The winners of the medley relays get to choose the stroke for the skins race. These are a series of back-to-back 50-meter freestyle races operating on a knockout basis until just two swimmers remain to contest a final race. Unlike the 2019 season, points are awarded after each of the heats, with 14 points offered for the winner of the last leg of a skins race.
Grigorishin says the revamped format is designed “to make the competition even more intense, more unpredictable with more intrigue and excitement.” The new ratings system “will bring some new narratives and new followers to our competition,” he adds.
The points formula allows the big names of world swimming to bolster their reputations, while other athletes have the chance to make a name for themselves. A Most Valuable Player will be announced after each match and at the end of the ISL season, based on the number of points they accumulate.
Grigorishin is especially excited about the new jackpot time rule.
It means that if a swimmer is ahead of athletes in his race by a margin bigger than a specified jackpot time, their points are awarded to the club winning the race. In an individual race, a swimmer can get a full jackpot, earning 37 points – with even more points on offer in a relay or skins race.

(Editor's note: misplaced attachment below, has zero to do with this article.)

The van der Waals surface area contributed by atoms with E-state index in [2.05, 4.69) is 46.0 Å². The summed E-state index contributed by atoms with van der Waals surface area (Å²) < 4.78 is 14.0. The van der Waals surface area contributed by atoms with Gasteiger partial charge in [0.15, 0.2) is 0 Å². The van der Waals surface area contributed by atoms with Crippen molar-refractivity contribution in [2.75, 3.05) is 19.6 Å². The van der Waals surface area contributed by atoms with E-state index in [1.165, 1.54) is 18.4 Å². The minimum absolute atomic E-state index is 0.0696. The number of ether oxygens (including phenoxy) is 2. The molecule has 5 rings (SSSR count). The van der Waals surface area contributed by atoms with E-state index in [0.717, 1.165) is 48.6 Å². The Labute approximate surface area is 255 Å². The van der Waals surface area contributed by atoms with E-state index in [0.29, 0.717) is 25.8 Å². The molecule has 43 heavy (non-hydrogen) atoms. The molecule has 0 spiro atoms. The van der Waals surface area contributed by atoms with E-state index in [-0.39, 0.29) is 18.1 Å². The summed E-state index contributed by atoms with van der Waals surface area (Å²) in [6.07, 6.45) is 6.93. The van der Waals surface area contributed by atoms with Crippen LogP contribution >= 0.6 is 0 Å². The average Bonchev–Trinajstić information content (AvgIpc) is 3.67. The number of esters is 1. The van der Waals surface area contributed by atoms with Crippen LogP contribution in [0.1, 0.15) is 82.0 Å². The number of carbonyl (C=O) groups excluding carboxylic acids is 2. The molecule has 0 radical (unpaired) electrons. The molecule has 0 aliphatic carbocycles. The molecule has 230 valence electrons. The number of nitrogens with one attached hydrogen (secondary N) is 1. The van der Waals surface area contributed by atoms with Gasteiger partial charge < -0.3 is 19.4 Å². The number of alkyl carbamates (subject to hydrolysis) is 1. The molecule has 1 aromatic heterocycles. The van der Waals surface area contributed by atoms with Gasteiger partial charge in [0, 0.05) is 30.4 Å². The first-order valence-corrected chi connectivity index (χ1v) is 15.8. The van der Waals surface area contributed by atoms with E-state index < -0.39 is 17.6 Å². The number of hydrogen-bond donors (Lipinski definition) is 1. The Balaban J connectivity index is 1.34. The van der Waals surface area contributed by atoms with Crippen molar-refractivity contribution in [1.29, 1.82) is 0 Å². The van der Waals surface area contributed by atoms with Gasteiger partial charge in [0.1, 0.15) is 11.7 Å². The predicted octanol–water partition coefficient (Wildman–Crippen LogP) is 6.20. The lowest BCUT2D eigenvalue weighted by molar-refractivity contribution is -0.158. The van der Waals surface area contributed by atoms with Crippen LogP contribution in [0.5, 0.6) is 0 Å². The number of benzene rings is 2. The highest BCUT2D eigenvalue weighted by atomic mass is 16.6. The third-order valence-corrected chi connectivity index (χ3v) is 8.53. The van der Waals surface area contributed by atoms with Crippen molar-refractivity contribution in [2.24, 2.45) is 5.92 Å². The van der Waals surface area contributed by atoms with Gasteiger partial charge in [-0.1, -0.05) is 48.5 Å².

“It’s really hard but if somebody will do this, they will be a superhero,” he enthuses, adding that the ISL’s format was set up to boost the profiles of swimmers. “To create superheroes, you have to emphasise the superiority. It’s not just about timing, it’s about being the first with a solid advantage. This is a way to create superheroes.”
With no spectators cheering on the teams due to COVID restrictions, the ISL has worked hard to secure more broadcast partners to expand the global reach of season two. In the United States, a multi-year media rights deal with CBS Sports will see the ISL’s 13 events – 52 hours in total – delivered across the network’s platforms. Recently, beIN SPORTS inked a deal to broadcast the competition to fans across France, Turkey, 24 countries in the Middle East & North Africa, and 10 countries in Asia Pacific.
Efforts have also been made to ramp up engagement with swimming’s global fan base via the ISL’s OTT platform, which aims to complement the arena action with backstage stories and video content about the teams, swimmers and behind-the-scenes preparations.
Season 2020 is all set to deliver on the ISL’s promises for a more dramatic competition. 2019 champions Energy Standard will find it difficult to regain their crown, and Grigorishin expects the Canadian and Japanese teams to be no pushovers.
“The beauty of sport is unpredictability and intrigue,” he says. “I think the ISL format gives a lot of unpredictability. It’s team strategy, it’s luck, it’s psychology. You can lose all the races but win the match.
“This is a strategic game. Energy Standard have a very strong team but one or two mistakes, or maybe some bad luck, and you lose. Or maybe opponents will have a better strategy… because each team has a lot of good swimmers.”
So how will Grigorishin measure the success of season two?
“It’s a success if we create a great competition. It depends on the swimmers and production. I am really confident we will do our best and the show will be very good.”